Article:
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Campus debates conflict

Photo
SUSIE LEMONT/Arizona Daily Wildcat
An anti-war rally on campus Jan. 18, 2003 drew community protesters to the UA Mall and Old Main. As war with Iraq looms, UA has seen more political activism.
By Aaron Mackey
Arizona Daily Wildcat
Thursday February 20, 2003

Gripping a sign that reads "No blood for oil," a UA student marches down East Speedway Boulevard amidst crowds of activists.

Chanting anti-war slogans, the student urges cars driving by to participate and honk their horn.

But rather than honking his horn, another student shakes his head in disagreement and drives away from the protest.

War protests are back as the debate over whether to go to war with Iraq intensifies on campus.

As more and more debates, lectures and rallies hit campus, students both for and against war agree that the ability to hear both sides of the situation is crucial.

"I think it's one of the most important rights that we have because that's what determines a free society," said Carrie Brown, president of the Alliance for Peace and Justice in the Middle East, a club on campus that advocates peaceful alternatives and solutions to war in the Middle East.

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Even though Scott Weller, president of UA College Republicans, will not march down a street with APJME or hold an anti-war sign, he said he does not war-monger either.

Weller said that even though he disagrees with those who protest the war, he recognizes their rights to do so.

"I support their right to exercise their First Amendment rights," said Weller, a political science senior.

It is these basic rights that allowed for a student debate to take place last week. While the debate was heated, both sides saw the importance of the opportunity to have such an exchange.

"This is a great way for people to become more informed," Weller said as he addressed the audience during the debate.

The success of the debate excited Brown, a Near Eastern studies graduate student, who was happy that the APJME-sponsored event sparked so much discussion among the students present.

"Creating discussion that is what universities are about. It's about students coming together and debating ideas," Brown said.

Throughout the evening, the debaters remained civil toward each other,

complimenting and speaking highly of their fellow panelists. It was not until nearly the end that the crowd began to get out of hand after one girl said she couldn't listen to the debate anymore and left the room.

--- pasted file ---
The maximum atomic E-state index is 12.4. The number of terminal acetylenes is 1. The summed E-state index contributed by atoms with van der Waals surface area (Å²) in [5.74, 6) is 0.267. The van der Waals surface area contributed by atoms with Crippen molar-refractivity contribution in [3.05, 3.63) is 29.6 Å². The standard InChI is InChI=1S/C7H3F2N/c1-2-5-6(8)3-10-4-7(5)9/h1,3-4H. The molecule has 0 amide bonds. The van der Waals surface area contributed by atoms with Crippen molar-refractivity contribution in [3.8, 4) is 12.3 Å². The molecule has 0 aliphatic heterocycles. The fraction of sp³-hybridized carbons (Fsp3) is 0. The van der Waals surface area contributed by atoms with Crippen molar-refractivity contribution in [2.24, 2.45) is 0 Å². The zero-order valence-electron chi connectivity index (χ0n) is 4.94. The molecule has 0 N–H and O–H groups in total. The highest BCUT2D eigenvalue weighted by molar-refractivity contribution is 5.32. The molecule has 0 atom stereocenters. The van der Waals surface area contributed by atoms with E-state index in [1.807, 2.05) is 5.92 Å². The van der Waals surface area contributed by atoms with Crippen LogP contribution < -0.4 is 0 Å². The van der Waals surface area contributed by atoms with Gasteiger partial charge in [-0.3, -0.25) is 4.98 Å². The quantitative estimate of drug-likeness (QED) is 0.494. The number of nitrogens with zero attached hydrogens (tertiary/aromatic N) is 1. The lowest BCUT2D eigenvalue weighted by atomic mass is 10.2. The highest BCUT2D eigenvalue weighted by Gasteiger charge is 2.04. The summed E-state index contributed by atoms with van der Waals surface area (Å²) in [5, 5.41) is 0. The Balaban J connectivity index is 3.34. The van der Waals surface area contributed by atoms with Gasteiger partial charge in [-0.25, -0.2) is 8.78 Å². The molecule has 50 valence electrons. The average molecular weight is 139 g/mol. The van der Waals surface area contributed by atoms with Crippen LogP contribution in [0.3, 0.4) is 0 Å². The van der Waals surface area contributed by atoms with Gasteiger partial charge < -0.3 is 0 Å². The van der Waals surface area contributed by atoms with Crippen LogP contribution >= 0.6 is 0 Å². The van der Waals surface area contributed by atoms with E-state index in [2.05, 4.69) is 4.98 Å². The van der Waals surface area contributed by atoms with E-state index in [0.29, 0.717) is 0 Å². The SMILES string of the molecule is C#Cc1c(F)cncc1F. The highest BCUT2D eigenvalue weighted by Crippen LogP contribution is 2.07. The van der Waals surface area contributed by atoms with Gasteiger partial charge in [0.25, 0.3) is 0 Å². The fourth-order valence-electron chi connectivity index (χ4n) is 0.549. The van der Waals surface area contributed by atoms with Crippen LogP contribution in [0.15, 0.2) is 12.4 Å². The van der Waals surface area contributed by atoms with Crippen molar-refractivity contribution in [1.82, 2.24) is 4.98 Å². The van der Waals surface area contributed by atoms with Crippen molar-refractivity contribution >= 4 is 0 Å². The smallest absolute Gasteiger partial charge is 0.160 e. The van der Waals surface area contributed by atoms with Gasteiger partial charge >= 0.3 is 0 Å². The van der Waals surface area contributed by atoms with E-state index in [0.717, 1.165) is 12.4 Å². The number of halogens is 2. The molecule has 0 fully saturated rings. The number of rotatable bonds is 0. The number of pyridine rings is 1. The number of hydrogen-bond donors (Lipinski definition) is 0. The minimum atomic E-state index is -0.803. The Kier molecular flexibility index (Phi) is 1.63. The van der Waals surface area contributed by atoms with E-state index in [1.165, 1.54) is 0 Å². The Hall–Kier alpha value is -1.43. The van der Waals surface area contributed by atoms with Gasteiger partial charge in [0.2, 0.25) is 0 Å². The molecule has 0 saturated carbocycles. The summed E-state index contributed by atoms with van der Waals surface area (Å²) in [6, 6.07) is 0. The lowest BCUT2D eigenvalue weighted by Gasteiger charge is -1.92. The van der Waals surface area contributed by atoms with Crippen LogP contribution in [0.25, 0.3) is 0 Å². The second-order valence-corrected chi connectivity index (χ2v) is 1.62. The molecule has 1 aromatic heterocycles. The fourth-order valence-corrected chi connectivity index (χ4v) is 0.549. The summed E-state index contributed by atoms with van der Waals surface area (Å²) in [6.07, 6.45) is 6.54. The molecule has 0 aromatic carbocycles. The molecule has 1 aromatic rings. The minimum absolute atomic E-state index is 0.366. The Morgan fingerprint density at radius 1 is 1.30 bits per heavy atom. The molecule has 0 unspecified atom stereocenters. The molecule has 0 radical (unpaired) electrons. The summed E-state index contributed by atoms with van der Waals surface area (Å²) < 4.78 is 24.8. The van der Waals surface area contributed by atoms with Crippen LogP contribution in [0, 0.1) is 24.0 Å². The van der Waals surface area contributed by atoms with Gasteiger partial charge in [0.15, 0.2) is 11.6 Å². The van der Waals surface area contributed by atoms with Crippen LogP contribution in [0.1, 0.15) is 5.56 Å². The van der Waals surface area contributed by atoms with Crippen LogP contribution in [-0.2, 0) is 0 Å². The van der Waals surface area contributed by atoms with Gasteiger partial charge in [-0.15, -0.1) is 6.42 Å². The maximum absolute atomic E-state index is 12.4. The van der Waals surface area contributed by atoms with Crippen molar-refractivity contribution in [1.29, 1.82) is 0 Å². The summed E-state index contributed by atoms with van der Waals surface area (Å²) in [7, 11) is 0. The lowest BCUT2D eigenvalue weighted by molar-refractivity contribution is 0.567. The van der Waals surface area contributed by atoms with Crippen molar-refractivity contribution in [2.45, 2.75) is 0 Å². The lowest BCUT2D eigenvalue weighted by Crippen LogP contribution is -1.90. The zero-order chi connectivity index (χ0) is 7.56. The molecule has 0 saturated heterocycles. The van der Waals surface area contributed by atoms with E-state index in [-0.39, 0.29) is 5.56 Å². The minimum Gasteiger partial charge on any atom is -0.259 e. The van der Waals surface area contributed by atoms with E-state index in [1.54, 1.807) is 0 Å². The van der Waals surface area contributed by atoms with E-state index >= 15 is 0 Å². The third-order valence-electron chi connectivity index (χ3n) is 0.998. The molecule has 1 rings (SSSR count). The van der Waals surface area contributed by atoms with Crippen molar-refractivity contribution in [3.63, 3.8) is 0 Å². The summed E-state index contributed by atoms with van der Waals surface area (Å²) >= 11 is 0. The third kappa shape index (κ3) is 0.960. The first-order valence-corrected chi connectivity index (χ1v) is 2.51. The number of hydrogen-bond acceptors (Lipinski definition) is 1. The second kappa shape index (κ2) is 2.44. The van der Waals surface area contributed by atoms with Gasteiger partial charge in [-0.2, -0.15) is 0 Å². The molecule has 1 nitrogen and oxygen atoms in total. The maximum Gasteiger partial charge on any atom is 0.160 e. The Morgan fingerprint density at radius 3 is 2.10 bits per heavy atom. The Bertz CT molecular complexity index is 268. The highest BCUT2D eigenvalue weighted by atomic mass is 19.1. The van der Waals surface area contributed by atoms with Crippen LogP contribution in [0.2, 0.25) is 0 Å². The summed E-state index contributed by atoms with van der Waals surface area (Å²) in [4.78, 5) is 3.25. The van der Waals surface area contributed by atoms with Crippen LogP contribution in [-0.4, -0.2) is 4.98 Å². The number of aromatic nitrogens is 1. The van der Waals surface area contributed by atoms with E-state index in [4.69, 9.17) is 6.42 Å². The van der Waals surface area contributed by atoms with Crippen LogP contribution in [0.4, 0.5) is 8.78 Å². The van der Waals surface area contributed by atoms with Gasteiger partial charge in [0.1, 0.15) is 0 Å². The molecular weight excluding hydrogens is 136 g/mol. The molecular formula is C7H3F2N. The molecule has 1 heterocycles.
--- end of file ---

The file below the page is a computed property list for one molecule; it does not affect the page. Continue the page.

APJME member and debate panelist Noah Haiduc-Dale thought that despite the outbursts by the crowd, the event went well.

"(The interruption) had the potential to harm the effectiveness of the debate, but I don't think it did," said Haiduc-Dale, a Near Eastern studies graduate student.

Weller was also a panelist on the debate, and while civil toward his opposition, he is far from agreeing with students who are against the war.

"I don't think (the protesters) are looking at the bigger picture," Weller said.

Avi Margolin, a political science freshman, agreed with Weller. Margolin believes that a war with Iraq is inevitable, and it is the appropriate route to take.

"It's certainly the correct thing to do. The world would be a better place if the Iraqi regime were out," he said.

Margolin is a member of the Arizona Israeli Alliance (AIA), a group that, while united in support of Israel, has several different opinions about how the crisis in Iraq should be solved.

AIA president Charles Givre said that the United States should not be going after Saddam Hussein.

"I think that there are far greater terrors than Saddam Hussein in the world," Givre said.

This sentiment was the reason that Givre joined over 2,000 protesters in a rally last month that began on the UA mall.

The march was coordinated by Tucson Peace Action Coalition (TPAC). TPAC also organized last weekend's gas station protests, which took place in conjunction with international peace demonstrations. The protests had over a million people turn out in dozens of cities around the world.

However, protests aren't new to the UA community. Students gathered more than 30 years ago to protest the Vietnam War. But some that lived during that time say that it would be impossible to compare the two.

"It's like comparing apples and oranges," said Ed Williams, UA Professor Emeritus of political science.

Williams believes that one major difference that separates Vietnam War protests from those being conducted today is the fact that students would not be as closely affected by a war with Iraq.

Williams remembers having concern for students being drafted. The fact that students could be drafted if they failed out of college "put professors in an agonized position," Williams said.

It is for this reason that Williams feels that students were more active in protesting during that time than they are now.

"Thirty-five years ago their (students') life was in jeopardy," Williams said.

However, according to Brown, protesters have taken on new roles since Vietnam. They give back to their community just by being active and raising awareness, Brown said. By coordinating events such as next week's teach-in, Brown hopes to educate people about both sides of the issues.

For Haiduc-Dale, the exchange of ideas and dialogue between opposing sides on any issue is not only enlightening, but it is also "the essence of living in a democracy."

As long as students are discussing the issue, there is hope that activism has accomplished its purpose, Haiduc-Dale said.

Weller echoed similar sentiments, concluding the debate by saying, "If nothing else, you were a little more enlightened."


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